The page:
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Published: Mar 13, 2018 License: BSD-2-Clause

## README ¶

### Your basic bit ##### Set data structure for positive numbers

A bit array, or bit set, is an efficient set data structure. It consists of an array that compactly stores bits and it uses bit-level parallelism to perform operations quickly. ##### Installation

Once you have installed Go, run this command to install the `bit` package:

``````go get github.com/yourbasic/bit
``````
##### Documentation

There is an online reference for the package at godoc.org/github.com/yourbasic/bit.

The only accepted reason to modify the API of this package is to handle issues that can't be resolved in any other reasonable way.

Stefan Nilsson – korthaj

## Documentation ¶

### Overview ¶

Package bit provides a bit array implementation.

#### Bit set ¶

A bit set, or bit array, is an efficient set data structure that consists of an array of 64-bit words. Because it uses bit-level parallelism, limits memory access, and efficiently uses the data cache, a bit set often outperforms other data structures.

#### Tutorial ¶

The Basics example shows how to create, combine, compare and print bit sets.

Primes contains a short and simple, but still efficient, implementation of a prime number sieve.

Union is a more advanced example demonstrating how to build an efficient variadic Union function using the SetOr method.

Example (Basics)

Create, combine, compare and print bit sets.

```package main

import (
"fmt"
"github.com/yourbasic/bit"
)

func main() {
// Add all elements in the range [0, 100) to the empty set.
A := new(bit.Set).AddRange(0, 100) // {0..99}

// Create a new set containing the two elements 0 and 200,
// and then add all elements in the range [50, 150) to the set.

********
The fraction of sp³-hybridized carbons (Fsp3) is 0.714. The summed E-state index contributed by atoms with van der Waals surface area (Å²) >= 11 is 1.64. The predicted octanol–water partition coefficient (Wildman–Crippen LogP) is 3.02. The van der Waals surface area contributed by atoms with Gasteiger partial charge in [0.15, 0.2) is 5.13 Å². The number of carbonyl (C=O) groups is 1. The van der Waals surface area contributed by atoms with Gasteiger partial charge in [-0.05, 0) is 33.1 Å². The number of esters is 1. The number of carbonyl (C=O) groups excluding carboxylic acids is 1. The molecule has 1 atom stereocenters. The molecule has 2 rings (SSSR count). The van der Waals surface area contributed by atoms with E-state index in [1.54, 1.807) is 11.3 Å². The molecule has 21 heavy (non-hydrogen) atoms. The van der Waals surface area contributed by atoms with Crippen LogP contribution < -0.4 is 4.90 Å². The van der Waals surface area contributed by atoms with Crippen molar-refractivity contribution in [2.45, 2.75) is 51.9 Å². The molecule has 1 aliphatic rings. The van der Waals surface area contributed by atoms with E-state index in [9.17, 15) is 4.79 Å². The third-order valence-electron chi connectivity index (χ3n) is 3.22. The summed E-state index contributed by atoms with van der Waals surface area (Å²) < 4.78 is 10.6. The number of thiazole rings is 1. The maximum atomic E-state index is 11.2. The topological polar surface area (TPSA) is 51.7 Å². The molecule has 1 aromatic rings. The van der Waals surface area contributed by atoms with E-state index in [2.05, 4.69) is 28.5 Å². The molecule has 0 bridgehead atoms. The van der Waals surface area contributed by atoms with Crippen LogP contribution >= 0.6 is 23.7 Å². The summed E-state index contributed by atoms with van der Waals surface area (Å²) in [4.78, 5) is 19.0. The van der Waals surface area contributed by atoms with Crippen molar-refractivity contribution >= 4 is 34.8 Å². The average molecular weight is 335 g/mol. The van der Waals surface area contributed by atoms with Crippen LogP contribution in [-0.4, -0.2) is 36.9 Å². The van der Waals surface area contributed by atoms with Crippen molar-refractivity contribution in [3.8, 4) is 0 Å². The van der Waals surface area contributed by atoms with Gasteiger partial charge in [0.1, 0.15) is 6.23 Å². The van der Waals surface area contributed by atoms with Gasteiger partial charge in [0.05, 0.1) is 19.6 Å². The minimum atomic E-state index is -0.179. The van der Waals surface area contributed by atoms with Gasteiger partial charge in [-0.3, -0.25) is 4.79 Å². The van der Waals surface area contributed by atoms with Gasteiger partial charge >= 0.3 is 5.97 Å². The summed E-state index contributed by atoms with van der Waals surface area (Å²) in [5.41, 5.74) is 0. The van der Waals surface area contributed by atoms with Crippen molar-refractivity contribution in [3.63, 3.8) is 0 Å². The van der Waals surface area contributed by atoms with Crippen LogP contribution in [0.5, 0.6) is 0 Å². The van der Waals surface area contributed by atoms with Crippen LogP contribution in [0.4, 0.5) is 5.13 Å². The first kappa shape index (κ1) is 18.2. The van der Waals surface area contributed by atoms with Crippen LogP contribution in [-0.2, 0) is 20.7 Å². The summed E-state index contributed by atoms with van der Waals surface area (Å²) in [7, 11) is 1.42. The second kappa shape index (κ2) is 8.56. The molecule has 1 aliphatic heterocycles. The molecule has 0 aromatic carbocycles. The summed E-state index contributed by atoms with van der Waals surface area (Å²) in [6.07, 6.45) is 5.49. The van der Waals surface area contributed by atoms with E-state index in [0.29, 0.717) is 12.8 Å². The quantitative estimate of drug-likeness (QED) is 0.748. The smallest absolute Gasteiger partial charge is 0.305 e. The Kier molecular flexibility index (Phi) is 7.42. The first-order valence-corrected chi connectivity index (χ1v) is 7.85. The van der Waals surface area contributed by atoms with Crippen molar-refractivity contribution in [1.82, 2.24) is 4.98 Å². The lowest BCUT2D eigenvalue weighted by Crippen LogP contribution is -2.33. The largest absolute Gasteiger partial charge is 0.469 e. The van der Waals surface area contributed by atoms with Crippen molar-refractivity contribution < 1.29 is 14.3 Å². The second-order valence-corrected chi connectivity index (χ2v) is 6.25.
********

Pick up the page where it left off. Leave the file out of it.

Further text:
B := bit.New(0, 200).AddRange(50, 150) // {0 50..149 200}

// Compute the symmetric difference A △ B.
X := A.Xor(B)

// Compute A △ B as (A ∖ B) ∪ (B ∖ A).
Y := A.AndNot(B).Or(B.AndNot(A))

// Compare the results.
if X.Equal(Y) {
fmt.Println(X)
}
}
```
```Output:

{1..49 100..149 200}
```
Example (Primes)

Create the set of all primes less than n in O(n log log n) time. Try the code with n equal to a few hundred millions and be pleasantly surprised.

```package main

import (
"fmt"
"github.com/yourbasic/bit"
"math"
)

func main() {
// Sieve of Eratosthenes
const n = 50
sieve := bit.New().AddRange(2, n)
sqrtN := int(math.Sqrt(n))
for p := 2; p <= sqrtN; p = sieve.Next(p) {
for k := p * p; k < n; k += p {
sieve.Delete(k)
}
}
fmt.Println(sieve)
}
```
```Output:

{2 3 5 7 11 13 17 19 23 29 31 37 41 43 47}
```
Example (Union)

Implement an efficient variadic Union function using SetOr.

```package main

import (
"fmt"
"github.com/yourbasic/bit"
)

// Union returns the union of the given sets.
func Union(s ...*bit.Set) *bit.Set {
// Optimization: allocate initital set with adequate capacity.
max := -1
for _, x := range s {
if x.Size() > 0 && x.Max() > max { // Max is not defined for the empty set.
max = x.Max()
}
}
res := bit.New(max) // A negative number will not be included in the set.

for _, x := range s {
res.SetOr(res, x) // Reuses memory.
}
return res
}

// Implement an efficient variadic Union function using SetOr.
func main() {
a, b, c := bit.New(1, 2), bit.New(2, 3), bit.New(5)
fmt.Println(Union(a, b, c))
}
```
```Output:

{1..3 5}
```

### Constants ¶

View Source
```const (
MaxInt  = 1<<(BitsPerWord-1) - 1 // either 1<<31 - 1 or 1<<63 - 1
MinInt  = -MaxInt - 1            // either -1 << 31 or -1 << 63
MaxUint = 1<<BitsPerWord - 1     // either 1<<32 - 1 or 1<<64 - 1
)```

Implementation-specific integer limit values.

View Source
```const BitsPerWord = bitsPerWord // either 32 or 64
```

BitsPerWord is the implementation-specific size of int and uint in bits.

### Variables ¶

This section is empty.

### Functions ¶

#### func Count deprecated

`func Count(w uint64) int`

Count returns the number of nonzero bits in w.

Deprecated: In Go 1.9 this function is available in package math/bits as OnesCount64.

#### func LeadingZeros deprecated

`func LeadingZeros(w uint64) int`

LeadingZeros returns the number of leading zero bits in w; it returns 64 when w is zero.

Deprecated: In Go 1.9 this function is available in package math/bits as LeadingZeros64.

#### func TrailingZeros deprecated

`func TrailingZeros(w uint64) int`

TrailingZeros returns the number of trailing zero bits in w; it returns 64 when w is zero.

Deprecated: In Go 1.9 this function is available in package math/bits as TrailingZeros64.

### Types ¶

#### type Set ¶

```type Set struct {
// contains filtered or unexported fields
}```

Set represents a mutable set of non-negative integers. The zero value is an empty set ready to use. A set occupies approximately n bits, where n is the maximum value that has been stored in the set.